4 holiday foods with underrated health benefits

4 holiday foods with underrated health benefits

Everyone fears holiday bloat, but don’t let that get your holiday tinsel in a tangle – many winter holiday staples offer sneaky-awesome health benefits, abnormal calorie counts aside.

Enjoy the holidays and don’t give a second thought to looking like Saint Nick after them by eating these surprisingly healthy favourites.

Brussels Sprouts

We admit it: when we said ‘holiday favourites’, we used the term favorites, very, very loosely.

Case in point – Brussel sprouts. The disease-fighting cruciferous veggies seem to always make a cameo during the holidays, and Christmas is no exception. Cabbage’s cousin is low in calories, but robust in vitamin C, fiber, potassium, and protein.

To get the most out of your sprouts, do your best to avoid overcooking them; try roasting or sautéing them instead of boiling or steaming. For roasted Brussel sprouts, add olive and salt, and top with freshly grated Parmesan cheese for a clean and simple dish. Or you could opt for the classic side dish: roasted Brussel sprouts with pancetta and balsamic vinegar.

Yum (?).


Cranberries were first introduced to the New World when the Native Americans introduced the pilgrims to the tiny berries in 1621.


That tradition continues to this day, with cranberries close to wherever a turkey dinner can be found. Modern research has confirmed the Native Americans suspicions: that cranberries are uber-good for our health. They reduce the risk of certain infections, maintain the body’s urinary tract, boosts heart health and temper inflammation.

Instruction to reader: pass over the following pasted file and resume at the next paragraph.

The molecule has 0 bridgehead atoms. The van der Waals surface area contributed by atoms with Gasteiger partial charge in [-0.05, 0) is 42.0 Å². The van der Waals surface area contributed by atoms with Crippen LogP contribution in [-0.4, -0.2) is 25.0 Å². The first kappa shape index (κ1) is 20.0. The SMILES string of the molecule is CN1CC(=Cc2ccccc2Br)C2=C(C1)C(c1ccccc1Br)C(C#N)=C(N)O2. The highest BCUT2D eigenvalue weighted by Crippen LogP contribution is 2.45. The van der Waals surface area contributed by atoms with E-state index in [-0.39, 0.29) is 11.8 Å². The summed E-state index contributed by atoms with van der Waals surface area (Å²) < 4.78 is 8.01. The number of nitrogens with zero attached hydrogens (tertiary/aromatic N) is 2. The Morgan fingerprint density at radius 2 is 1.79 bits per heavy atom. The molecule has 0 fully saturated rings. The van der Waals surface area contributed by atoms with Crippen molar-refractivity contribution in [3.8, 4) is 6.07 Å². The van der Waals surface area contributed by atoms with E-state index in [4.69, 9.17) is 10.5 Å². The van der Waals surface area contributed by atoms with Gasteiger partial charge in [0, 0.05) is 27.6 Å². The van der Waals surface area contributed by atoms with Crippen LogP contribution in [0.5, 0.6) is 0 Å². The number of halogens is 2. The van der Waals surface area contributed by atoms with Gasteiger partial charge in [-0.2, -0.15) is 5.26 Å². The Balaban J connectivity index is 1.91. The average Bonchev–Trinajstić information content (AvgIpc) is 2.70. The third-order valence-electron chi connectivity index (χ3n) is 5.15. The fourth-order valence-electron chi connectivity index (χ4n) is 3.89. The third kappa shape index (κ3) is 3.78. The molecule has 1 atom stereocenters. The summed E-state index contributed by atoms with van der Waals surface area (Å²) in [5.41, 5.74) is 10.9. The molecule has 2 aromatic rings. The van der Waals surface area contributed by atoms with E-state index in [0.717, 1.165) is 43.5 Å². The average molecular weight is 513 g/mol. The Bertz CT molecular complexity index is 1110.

Oh, and they’re also loaded with fiber and vitamin C, while carrying virtually no calories.

Related: 5 Easy Tips for Reducing Stress Over the Holidays


You probably didn’t expect to see the Thanksgiving mascot here, but they play a large and nutritious role around the holiday dinner table, too. Whether you hog the bird’s white or dark meat, turkey is one of the lowest-calorie protein sources available to us. Skinless turkey breast actually rocks one of the highest protein-to-calorie ratios across all foods, so it’s one of the best meats you can choose health-wise.

The high-quality protein not only has just 120 calories and 1 gram of fat per 3-ounce serving, but enhances satiety, giving you a better chance to not overeat when dessert rolls in. Most of the calories and fat lie in the turkey’s skin, so if you’re looking to keep your weight in check, remove it before serving.

Photo Credit: Brent Hofacker/Shutterstock.com; Julia Sudnitskaya/Shutterstock.com

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